"Buenos dias", "buenas noches" -- this was the first words in a foreign language I heard in my life, as a three-year old boy growing up in developing post-war Western Germany, where the first gastarbeiters had arrived from Spain. Fascinated by the strange sounds, I tried to get to know some more languages, the only opportunity being TV courses of English and French -- there was no foreign language education for pre-teen school children in Germany yet in those days. Read more
To find some answers Tim Machan explores the language's present and past, and looks ahead to its futures among the one and a half billion people who speak it. His search is fascinating and important, for definitions of English have influenced education and law in many countries and helped shape the identities of those who live in them.
This volume provides a new perspective on the evolution of the special language of medicine, based on the electronic corpus of Early Modern English Medical Texts, containing over two million words of medical writing from 1500 to 1700.
Epistemic Modality, Language, and Conceptualization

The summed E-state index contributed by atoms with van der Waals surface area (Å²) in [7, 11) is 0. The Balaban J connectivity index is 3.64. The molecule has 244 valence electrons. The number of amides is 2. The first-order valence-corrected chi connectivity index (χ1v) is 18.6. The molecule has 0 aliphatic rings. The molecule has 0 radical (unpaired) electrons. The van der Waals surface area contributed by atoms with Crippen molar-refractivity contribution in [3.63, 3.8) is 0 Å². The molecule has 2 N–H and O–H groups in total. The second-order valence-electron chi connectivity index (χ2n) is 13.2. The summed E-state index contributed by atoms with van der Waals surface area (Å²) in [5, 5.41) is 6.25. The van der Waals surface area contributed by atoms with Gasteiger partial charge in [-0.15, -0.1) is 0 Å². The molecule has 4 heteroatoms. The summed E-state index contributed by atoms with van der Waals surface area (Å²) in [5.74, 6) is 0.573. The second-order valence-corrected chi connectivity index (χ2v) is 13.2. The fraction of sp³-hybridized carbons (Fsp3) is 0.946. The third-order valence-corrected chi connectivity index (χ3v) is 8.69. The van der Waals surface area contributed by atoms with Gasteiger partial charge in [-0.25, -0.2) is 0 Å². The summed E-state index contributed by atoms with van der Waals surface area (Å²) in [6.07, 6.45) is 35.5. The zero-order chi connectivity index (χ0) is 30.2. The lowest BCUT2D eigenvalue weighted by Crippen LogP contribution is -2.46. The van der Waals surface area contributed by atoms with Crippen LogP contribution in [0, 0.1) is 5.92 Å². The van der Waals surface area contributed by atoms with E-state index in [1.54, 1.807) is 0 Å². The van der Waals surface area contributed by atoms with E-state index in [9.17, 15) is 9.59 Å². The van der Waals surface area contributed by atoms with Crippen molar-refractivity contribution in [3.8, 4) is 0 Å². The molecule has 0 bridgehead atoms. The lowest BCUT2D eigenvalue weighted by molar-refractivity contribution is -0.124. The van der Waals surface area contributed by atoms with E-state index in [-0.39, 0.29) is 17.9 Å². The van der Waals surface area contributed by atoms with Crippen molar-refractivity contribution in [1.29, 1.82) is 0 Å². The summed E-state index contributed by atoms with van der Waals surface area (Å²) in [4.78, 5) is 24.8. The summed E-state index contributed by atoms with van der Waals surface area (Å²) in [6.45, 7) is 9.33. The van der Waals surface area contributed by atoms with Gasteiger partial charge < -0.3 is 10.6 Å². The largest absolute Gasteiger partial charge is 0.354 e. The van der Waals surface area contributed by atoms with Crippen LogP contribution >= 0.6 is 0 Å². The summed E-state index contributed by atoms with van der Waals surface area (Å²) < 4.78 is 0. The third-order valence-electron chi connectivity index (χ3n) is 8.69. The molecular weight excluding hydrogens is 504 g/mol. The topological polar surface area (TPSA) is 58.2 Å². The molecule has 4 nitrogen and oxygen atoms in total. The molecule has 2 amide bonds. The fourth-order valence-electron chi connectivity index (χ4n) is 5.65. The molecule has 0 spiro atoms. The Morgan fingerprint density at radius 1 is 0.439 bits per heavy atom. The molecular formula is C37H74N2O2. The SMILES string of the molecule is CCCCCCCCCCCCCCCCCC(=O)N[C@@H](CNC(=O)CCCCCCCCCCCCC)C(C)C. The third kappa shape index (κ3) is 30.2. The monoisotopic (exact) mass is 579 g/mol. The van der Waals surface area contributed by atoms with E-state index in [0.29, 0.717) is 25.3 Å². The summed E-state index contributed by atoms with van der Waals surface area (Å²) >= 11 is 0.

The relationship between language and conceptualization remains one of the major puzzles in language research. This monograph addresses this issue by means of an in depth corpus based and experimental investigation of the major types of expressions of epistemic modality in Dutch, German and English. By adopting a systematic functional orientation, the book explains a whole range of peculiarities of epistemic expression forms (synchronically and diachronically), and it offers a clear perspective on which cognitive systems are needed to get from the concept of epistemic modality to its linguistic expression. On that basis the author postulates a sophisticated, layered view of human conceptualization. This book is of interest both to scholars working on modality and related semantic dimensions, and to the interdisciplinary field of researchers concerned with the cognitive systems involved in language use.